“This intensely felt sense of being transgendered constitutes a mental disorder in two respects. The first is that the idea of sex misalignment is simply mistaken – it does not correspond with physical reality. The second is that it can lead to grim psychological outcomes.”

But it’s not only conservatives who deny the possibility of subjectively revising your gender. Lesbian feminist author and activist Camille Paglia (a provocative and funny woman who’s nobody’s idea of a conservative) recently said:

“Sex reassignment surgery, even today with all of its advances, cannot in fact change anyone’s sex … Ultimately, every single cell in the human body, the DNA in that cell, remains coded for your biological birth … I think that the transgender propagandists make wildly inflated claims about the multiplicity of gender.”

Wildly inflated and irrational to boot. Compare the idea of renaming your sex to almost any other form of “renaming” and you’ll get the point. In fact, when people declare themselves to be Napoleon, John the Baptist, or Jesus Himself, no matter how strong their self-perceptions, we call the declaration the problem, not the bodies they inhabit. Yet on this one issue we suspend common sense and adopt “Because I said so” as sufficient evidence to override what DNA and anatomy continue to say.

None of which discounts our mandate to show respect to transsexuals, serving them as our neighbors who we’re to love as we love ourselves, and having all due compassion for someone who surely didn’t choose their gender identity confusion, and must feel it more profoundly than we can ever imagine or appreciate.

Yet neither our appreciation for someone’s struggle, nor our call to treat our neighbor with love and respect, compels us to join in that neighbor’s delusion, nor to conform our lives to it. If my neighbor, friend, or loved one attempts to change sex, that person can count on my care, my fair treatment, and even my affection as a fellow human.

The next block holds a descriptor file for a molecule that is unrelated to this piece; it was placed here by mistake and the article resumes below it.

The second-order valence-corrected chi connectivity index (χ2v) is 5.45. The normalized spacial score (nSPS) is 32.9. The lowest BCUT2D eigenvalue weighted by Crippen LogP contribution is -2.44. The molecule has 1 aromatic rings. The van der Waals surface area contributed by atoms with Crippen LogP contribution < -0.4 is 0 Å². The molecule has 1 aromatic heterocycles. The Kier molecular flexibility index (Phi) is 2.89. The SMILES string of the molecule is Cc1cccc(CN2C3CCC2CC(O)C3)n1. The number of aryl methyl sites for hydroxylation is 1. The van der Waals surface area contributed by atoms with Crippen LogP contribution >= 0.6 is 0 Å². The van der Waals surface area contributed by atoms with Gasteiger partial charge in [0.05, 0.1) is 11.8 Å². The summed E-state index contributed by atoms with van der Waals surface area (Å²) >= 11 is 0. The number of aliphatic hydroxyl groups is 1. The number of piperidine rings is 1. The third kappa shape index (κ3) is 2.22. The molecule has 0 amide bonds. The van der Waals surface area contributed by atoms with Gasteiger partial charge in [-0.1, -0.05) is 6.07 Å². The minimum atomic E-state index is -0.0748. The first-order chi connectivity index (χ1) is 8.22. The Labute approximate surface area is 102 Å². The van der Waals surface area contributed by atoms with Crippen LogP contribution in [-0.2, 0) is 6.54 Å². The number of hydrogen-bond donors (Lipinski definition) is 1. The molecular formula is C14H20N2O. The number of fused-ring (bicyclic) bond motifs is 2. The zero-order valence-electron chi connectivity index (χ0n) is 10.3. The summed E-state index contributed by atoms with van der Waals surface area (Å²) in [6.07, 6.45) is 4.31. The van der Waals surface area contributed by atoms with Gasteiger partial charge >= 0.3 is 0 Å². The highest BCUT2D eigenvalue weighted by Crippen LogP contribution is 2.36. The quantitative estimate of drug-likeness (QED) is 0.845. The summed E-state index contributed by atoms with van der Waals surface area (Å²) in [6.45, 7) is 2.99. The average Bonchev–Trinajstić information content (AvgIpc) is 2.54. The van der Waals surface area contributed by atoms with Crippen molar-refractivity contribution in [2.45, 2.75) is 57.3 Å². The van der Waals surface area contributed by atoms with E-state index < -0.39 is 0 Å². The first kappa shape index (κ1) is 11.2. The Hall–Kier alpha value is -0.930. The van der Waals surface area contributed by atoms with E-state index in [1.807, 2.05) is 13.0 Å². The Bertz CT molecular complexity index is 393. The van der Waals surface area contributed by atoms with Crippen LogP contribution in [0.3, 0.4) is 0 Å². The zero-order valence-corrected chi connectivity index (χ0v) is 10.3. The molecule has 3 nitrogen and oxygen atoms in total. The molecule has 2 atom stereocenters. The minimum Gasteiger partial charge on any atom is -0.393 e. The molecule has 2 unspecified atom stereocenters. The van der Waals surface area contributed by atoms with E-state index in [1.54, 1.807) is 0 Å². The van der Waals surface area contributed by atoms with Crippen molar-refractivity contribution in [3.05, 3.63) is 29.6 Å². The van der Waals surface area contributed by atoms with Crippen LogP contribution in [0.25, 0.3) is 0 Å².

But should he or she demand I go along with what is at least irrational and, at worst, an immoral rejection of what God intended, I must fall back on Winston Churchill’s blunt assessment of what reality is versus what we wish it to be:

The truth is incontrovertible. Malice may attack it, ignorance may deride it, but in the end, there it is.

We need to talk about this! Won’t you join me tomorrow, Saturday November 18, at 10:00 am PST for a 90 minute webinar on how to understand, relate to, and dialogue with transgender people from a Biblical perspective. My good friend Linda Seiler, former transgender and Director of Chi Alpha ministries at Purdue University, will be co-teaching with me for an hour, and we’ll take a full 30 minutes for Q and A afterwards. To register just log onto 


fl828cl | Nov 20, 2017

We have been married more than 53 years. My husband's groomsman was one of our dearest friends - we adored him. In 1976 - he had a sex change operation and became a "woman". Because of the reaction of all his family and friends, he (she) cut ties with all of us. Therefore, we lost our dear friend. Just last month, she connected with us on facebook. The 3 of us had a phone conversation talking about old times. We shared our love for him (her), but still there was awkwardness. We still love him (her) but we still feel that loss. It is sad.